Abstract
The vibroisolation properties of the lattices with dynamicselfsimilar structures are investigated. The concept of dynamicselfsimilarity (dynamic fractal) is introduced. It consists in the similarity of the elasticinertial parameters of the forming cells (in contrast to the geometric scaling). It was shown that such structures are equivalent in frequency to the periodic structure with additional fixation, but the nature of the wave propagation in them is significantly different. The elastic waves propagation in dynamically selfsimilar lattices is investigated. It is shown that in such lattices there is a decrease in the level of a harmonic signal in the all frequency ranges, and in the nonpass band the signal attenuation is significantly higher than in the lattices with a periodic structure.
1. Introduction
The lattice structures are often used as vibroisolation systems. Their main advantage is the possibility of vibration damping and the ability to withstand the significant static loads [1, 2]. On Fig.1a a planar lattice structure with a periodic structure is presented. It can also be considered as a lattice filter element. Due to the periodicity of the lattice structure is characterized by the alternating of the passband and non passband. In the nonpassband, the harmonic signal propagates with the great attenuation. Therefore, these lattices are called as the mechanical bandpass filter. Lattice structures, both beam and plate, were theoretically and experimentally investigated in [1, 3]. They have been studied the lattices wave properties, the passbands depending on the angle of wave propagation, and the estimates of their effectiveness are received.
However, as studies [4, 5] have shown the stronger vibroisolation properties have the systems with dynamic selfsimilarity structures. In this paper the wave properties of such systems are investigated, the nonpassbands and the attenuation intensity for the harmonic signal are determined.
First, we define the concept of the dynamic selfsimilarity (dynamic fractal) and introduce the corresponding analytical criteria.
2. Dynamicselfsimilar structures (dynamic fractals). Definition
Currently, the geometric fractals of Mandelbrot are well known [6, 7].
“Selfsimilarity, invariance with respect to scaling (or scaling)” invariance with multiplicative scale changes. In short, a selfsimilar object looks unchanged after increasing and decreasing its size (Mandelbrot P. [6])”.
“Fractal – a term meaning a geometric figure that has the property of selfsimilarity, which is composed of several parts, each of which is similar to the whole figure as a whole”.
As follows from these definitions, the Mandelbrot’s fractals describe the structures which similar in geometric parameters (scaling), that is, they are geometric fractals. The study of such systems is devoted to a large number of works, including computer studies relating to the formation [8]. The study of the wave and acoustic properties of fractal structures dedicate the works of L. M. Lyamshev, V. V. Zosimov, I. A. Urusovskii [912]. In these works, the elastic vibrations and waves in materials with geometricfractal structure are investigated, their dispersion equations are found. The oscillations of fractal clusters characterized by the dependence of their elastic properties on the scale are also studied.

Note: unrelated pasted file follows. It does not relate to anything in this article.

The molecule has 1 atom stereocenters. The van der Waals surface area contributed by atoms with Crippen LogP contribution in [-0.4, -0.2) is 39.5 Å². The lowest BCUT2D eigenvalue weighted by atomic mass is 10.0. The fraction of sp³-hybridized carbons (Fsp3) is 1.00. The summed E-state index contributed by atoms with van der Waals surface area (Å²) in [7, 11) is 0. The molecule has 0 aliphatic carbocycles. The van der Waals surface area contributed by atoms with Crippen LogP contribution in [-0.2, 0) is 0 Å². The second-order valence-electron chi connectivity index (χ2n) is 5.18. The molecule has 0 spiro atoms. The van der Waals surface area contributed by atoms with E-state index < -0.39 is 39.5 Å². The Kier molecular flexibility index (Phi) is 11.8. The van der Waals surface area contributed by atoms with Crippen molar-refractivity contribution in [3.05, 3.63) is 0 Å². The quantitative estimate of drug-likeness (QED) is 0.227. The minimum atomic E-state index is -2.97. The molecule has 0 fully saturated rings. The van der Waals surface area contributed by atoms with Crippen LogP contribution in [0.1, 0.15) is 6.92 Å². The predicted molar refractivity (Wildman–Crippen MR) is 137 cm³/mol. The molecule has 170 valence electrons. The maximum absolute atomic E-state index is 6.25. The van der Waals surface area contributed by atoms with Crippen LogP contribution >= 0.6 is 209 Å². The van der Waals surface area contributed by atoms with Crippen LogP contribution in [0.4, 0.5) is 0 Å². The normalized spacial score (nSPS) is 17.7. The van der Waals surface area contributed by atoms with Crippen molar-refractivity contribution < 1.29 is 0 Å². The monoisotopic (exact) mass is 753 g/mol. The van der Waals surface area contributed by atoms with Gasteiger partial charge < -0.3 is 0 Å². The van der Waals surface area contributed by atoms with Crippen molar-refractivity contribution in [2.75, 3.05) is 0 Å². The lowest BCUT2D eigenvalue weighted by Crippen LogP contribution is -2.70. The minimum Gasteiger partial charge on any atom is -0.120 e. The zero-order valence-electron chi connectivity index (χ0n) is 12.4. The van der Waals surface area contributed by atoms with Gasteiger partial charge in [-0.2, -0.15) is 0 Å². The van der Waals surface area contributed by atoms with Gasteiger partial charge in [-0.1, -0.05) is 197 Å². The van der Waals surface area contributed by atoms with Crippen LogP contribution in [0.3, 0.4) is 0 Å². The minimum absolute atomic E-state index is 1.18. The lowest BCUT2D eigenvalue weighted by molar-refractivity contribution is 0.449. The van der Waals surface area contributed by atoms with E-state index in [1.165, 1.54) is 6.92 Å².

Fig. 1a) A lattice with the periodic structure, b) the dynamicselfsimilar lattice (dynamic fractal)
a)
b)
However, the dynamic properties of the system determine its elasticinertial parameters. Therefore, it is interesting to study the dynamic properties of structures consisting of cells which similar not in geometric but in dynamic parameters. For this purpose, it is necessary to introduce the concept of dynamic fractal. To this end, it is logical to require the parameters scaling determining the dynamic properties of the system, i.e. its elastic and inertial parameters [4, 5]. It’s a completely different kind of structures that are different from the Mandelbrot’s fractals. Dynamic fractals reflect the dynamic (not geometric) properties of the system and therefore they describe well the dynamic and wave properties.
Definition. We call the dynamicselfsimilar structures in which their elastic and inertial parameters change with the same scale $\gamma $ for each $s$th cell of the structure (or subsystem):
where ${K}_{s}$ – is stiffness, ${J}_{s}$ – is the inertia parameter of the $s$th cell.
A necessary consequence of the conditions Eq. (1) is equality of the partial frequencies for all forming cells:
The condition of the equality for partial frequencies Eq. (2) is a condition for the dynamic selfsimilarity. Such structures can be called as the dynamic fractals.
The above definition of a dynamic fractal can be easily generalized to the structures in which the number of DOF for the forming cells is greater than one. In this case, each coordinate can have its own similarity factor.
Comment. Note that the conditions Eq. (2) for a dynamic fractal do not coincide with the conditions for the geometric similarity (scaling) used in geometric Mandelbrot fractals. Indeed, suppose that the elastic elements of the $s$th cell is the rod, its stiffness is equal to $\left(E{F}_{s}\right)/{l}_{s}$, and the inertial element is a rigid ball of radius $R$, i.e., ${m}_{s}=\left(4\rho \pi {R}_{s}^{3}\right)/3$ (here: ${F}_{s}$ is the crosssectional area for the $s$th cell, ${l}_{s}$ is its length). Geometric scaling conditions have the form: ${F}_{s+1}={\gamma}^{2}{F}_{s}$, ${l}_{s}=\gamma {l}_{s}$, ${R}_{s}=\gamma {R}_{s}$. It is obvious that the conditions Eq. (2) for the dynamic fractal in this case are not met:
Thus, the fulfillment of the conditions Eqs. (1), (2) for a dynamic fractal requires different scaling of geometric parameters, which is a certain generalization of the geometric fractal.
On Fig. 1(a) the dynamicselfsimilar lattice is represented.
3. The wave properties and nonpass bands for the dynamicselfsimilar structures
First, we study the wave properties for the dynamicallyselfsimilar structures on the example of the simplest structure in Fig. 2(a), here $\gamma $ > 1. It is an unbranched chain structure in which the each $s$th cell consists from a concentrated mass ${m}_{s}$ and a spring with stiffness ${k}_{s}$.
Fig. 2a) The dynamicselfsimilar chain structure with increasing parameters (γ > 1); b) the periodic structure, equivalent in frequency to selfsimilar one, c) the dispersion curve for the chain system of Fig. 2(b), d) the partial subsystem, which determines the lowest frequency of the nonpass band, e) the partial subsystem, which determines the highest frequency of the nonpass band